Minutes submitted by Isaac Kamola (Vice President for Communications).
Elections (Sara Kempner)
on Education Policy
There has been a problem with the Minnesota Department of Revenue sending letters to graduate students asking them to list the In-State Tuition Waiver and Tuition Benefits so that the 2003 and 2004 Property Tax Refund could be readjusted and back taxes collected. This can come to quite a substantial amount of money for those who filed 2003 and 2004 Property Tax Refunds, some times in the neighborhood of $500/year. The problem is that in the 2003 and 2004 tax booklet Tuition Waivers and Benefits were not specifically listed as items to include on Line 5 ("Non-Taxable Income"). The Department of Revenue has since been defined tuition waivers and benefits as “employer paid education” which is listed in the booklet but which could be easily interpreted as benefits paid to works as part of a compensation package.
This has ment that in 2003 and 2004 graduate students could have filed their Property Tax Refund in good faith (based on a justified interpretation of the tax booklet) and be charged after the fact based on a reinterpretation of this otherwise vague listing. For information on the Property Tax Refund see the Department of Revenue website. COGS needs to find out who has been contacted so we can take this issue to the State Legislature.
Sara Kempner has talked to a Student Legal Services lawyer who made the following observations. 1) The In-State waiver means that resident and non-residents, according to that latest interpretation, make different “incomes” while receiving the same services (ie University education), 2) It is unclear whether this change in policy is based on changes in state law or if this is an interpretation made by the tax commissioner. If it is the later, it unlikely that it can be applied retroactively, 3) Maybe part of the problem is the way the University frames its tuition policy meaning that getting them to reclassify tuition waivers and benefits might be a possible solution.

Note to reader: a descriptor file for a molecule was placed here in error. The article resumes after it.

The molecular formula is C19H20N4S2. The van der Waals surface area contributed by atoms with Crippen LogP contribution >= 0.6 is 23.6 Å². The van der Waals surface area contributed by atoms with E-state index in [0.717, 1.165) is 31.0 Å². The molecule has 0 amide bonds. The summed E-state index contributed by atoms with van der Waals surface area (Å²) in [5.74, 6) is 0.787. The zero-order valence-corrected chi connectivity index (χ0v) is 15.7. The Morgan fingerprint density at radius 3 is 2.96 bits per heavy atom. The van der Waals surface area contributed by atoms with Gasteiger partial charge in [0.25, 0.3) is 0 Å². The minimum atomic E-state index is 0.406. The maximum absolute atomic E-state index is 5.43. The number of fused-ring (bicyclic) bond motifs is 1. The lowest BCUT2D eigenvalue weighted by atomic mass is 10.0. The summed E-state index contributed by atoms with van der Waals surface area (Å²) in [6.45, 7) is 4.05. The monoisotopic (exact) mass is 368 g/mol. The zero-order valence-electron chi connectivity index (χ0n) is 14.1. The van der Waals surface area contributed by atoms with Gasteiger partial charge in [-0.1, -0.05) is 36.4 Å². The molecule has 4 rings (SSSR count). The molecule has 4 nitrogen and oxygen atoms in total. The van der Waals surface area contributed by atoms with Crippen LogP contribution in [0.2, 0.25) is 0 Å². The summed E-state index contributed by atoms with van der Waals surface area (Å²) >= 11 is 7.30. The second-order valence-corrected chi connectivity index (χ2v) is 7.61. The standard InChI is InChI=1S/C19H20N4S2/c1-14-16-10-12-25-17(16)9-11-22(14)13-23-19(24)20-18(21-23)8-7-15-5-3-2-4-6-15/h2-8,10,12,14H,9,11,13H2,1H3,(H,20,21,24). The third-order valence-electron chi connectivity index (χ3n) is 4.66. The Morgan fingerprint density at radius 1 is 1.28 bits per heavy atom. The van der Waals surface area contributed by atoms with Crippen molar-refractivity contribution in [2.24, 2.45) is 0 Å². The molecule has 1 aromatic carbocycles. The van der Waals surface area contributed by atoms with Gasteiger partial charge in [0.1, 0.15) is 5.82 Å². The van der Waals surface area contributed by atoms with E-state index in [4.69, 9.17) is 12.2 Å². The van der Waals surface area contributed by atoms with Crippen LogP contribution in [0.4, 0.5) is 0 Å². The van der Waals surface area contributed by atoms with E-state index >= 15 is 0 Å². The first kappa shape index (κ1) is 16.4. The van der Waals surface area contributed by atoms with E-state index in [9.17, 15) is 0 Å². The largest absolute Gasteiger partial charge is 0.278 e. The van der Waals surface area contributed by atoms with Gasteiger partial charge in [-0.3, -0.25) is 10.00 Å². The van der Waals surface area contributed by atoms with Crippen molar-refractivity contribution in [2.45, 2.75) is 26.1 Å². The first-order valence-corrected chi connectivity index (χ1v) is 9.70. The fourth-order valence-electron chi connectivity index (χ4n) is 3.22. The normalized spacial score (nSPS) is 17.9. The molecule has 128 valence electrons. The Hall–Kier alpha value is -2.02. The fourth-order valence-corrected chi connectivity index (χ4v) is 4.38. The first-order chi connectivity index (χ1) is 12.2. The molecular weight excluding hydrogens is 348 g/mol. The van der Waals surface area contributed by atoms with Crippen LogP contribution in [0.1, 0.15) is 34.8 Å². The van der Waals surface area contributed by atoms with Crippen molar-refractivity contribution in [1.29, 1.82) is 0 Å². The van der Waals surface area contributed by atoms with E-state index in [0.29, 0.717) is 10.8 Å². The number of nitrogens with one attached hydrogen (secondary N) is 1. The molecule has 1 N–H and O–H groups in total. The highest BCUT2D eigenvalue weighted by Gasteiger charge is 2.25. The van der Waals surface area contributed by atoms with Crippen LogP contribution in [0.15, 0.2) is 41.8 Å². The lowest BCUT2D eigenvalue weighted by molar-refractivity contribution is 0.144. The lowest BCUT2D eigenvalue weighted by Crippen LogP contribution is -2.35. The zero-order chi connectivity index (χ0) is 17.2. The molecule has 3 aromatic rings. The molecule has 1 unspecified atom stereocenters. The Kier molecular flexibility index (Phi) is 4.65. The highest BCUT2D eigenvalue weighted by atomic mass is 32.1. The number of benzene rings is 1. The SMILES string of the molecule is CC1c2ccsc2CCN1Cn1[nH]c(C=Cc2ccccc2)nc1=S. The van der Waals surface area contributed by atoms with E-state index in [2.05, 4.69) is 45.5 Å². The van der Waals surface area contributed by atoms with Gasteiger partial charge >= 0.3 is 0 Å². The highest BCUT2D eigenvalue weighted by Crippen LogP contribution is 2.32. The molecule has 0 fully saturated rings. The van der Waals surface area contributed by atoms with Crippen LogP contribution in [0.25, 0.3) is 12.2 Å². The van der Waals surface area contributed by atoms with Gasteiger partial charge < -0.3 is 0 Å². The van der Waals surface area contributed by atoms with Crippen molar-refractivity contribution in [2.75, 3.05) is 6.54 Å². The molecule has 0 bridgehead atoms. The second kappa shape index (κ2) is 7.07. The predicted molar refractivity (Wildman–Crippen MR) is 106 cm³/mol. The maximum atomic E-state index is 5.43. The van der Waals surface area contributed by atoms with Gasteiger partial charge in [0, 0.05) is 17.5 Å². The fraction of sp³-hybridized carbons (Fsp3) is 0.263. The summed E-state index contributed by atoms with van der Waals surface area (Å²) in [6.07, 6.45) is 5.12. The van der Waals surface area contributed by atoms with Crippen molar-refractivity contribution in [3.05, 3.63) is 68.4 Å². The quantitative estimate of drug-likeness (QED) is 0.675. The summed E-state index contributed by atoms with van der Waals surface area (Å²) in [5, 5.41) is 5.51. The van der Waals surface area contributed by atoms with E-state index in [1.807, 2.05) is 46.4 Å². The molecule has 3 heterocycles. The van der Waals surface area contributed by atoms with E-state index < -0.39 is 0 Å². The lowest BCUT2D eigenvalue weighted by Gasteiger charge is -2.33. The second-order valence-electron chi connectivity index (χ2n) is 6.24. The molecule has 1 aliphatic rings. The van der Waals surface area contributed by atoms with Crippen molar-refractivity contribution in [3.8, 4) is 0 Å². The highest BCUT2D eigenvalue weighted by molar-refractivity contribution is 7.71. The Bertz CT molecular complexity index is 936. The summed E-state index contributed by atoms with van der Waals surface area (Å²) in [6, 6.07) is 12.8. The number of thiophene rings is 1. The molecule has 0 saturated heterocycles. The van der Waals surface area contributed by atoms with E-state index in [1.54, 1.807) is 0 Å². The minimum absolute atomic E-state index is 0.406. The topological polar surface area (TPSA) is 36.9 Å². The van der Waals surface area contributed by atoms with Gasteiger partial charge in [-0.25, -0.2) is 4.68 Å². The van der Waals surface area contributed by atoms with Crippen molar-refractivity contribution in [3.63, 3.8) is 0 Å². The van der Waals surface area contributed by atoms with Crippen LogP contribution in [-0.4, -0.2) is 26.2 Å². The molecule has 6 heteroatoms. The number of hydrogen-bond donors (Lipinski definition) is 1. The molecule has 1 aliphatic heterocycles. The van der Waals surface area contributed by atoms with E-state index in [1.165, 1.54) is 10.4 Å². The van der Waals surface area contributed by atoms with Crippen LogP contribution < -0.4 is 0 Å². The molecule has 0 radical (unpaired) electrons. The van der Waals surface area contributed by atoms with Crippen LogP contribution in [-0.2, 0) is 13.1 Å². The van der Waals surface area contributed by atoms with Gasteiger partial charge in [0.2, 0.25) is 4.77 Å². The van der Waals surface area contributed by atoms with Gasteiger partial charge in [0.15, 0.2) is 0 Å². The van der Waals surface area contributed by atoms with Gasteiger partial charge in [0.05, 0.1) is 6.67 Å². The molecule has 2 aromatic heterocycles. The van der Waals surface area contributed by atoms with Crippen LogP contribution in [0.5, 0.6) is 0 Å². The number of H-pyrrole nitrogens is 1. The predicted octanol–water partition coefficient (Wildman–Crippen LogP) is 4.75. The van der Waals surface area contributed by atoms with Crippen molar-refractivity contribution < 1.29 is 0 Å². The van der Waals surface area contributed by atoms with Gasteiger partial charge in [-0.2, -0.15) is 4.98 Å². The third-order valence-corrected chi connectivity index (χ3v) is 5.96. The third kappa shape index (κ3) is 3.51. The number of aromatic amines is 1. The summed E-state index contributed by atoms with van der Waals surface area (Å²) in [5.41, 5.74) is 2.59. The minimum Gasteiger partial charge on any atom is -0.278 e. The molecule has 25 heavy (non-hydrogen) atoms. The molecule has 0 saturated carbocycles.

Dan Drake sent letters to different legislators. Phyllis Kahn, who represents the district in which the University is located, says that the legislature would have to change the law the this would be very difficult because it would open up lots of other issues.
There was considerable discussion over whether Tuition waivers and benefits should be counted as income. While no agreement was reached, it was agreed that a major issue is the retroactive “re-clarification” of the issue.
Sara Kempner said that she has contacted a lawyer at the Tax Center at the Law School who is looking into the issue and will get back to her in two weeks. Senator Dibble said he would look into this issue but needs to see that students are interested. Please email him.
We should also contact other leaders in the Senate Tax Committee including Larry Pogemiller (Chair), David Tomassoni (Vice Chair), and William Belanger. Also contact members of the House Tax Committee including Philip Krinkie (Chair), Dean Simpson (Vice Chair), and Ann Lenczewski (leading DFL). We should also contact those on the Higher Education Budge Committee including Sandy Pappas (Senate) and Bud Nornes (House).
COGS will also draft up a statement on the issue to be passed around to University administrators and legislators.
For now, it might be best not to fill out the 2005 Property Tax Refund form (due August 15, 2006) until the issue is settled. Especially since the 2005 booklet includes "nontaxable scholarships, fellowships, grants for education and qualified tuition reductions, including those from foreign sources" in the list of Line 5 items to be included in calculating the refund (the italicized section was added in the 2005 booklet).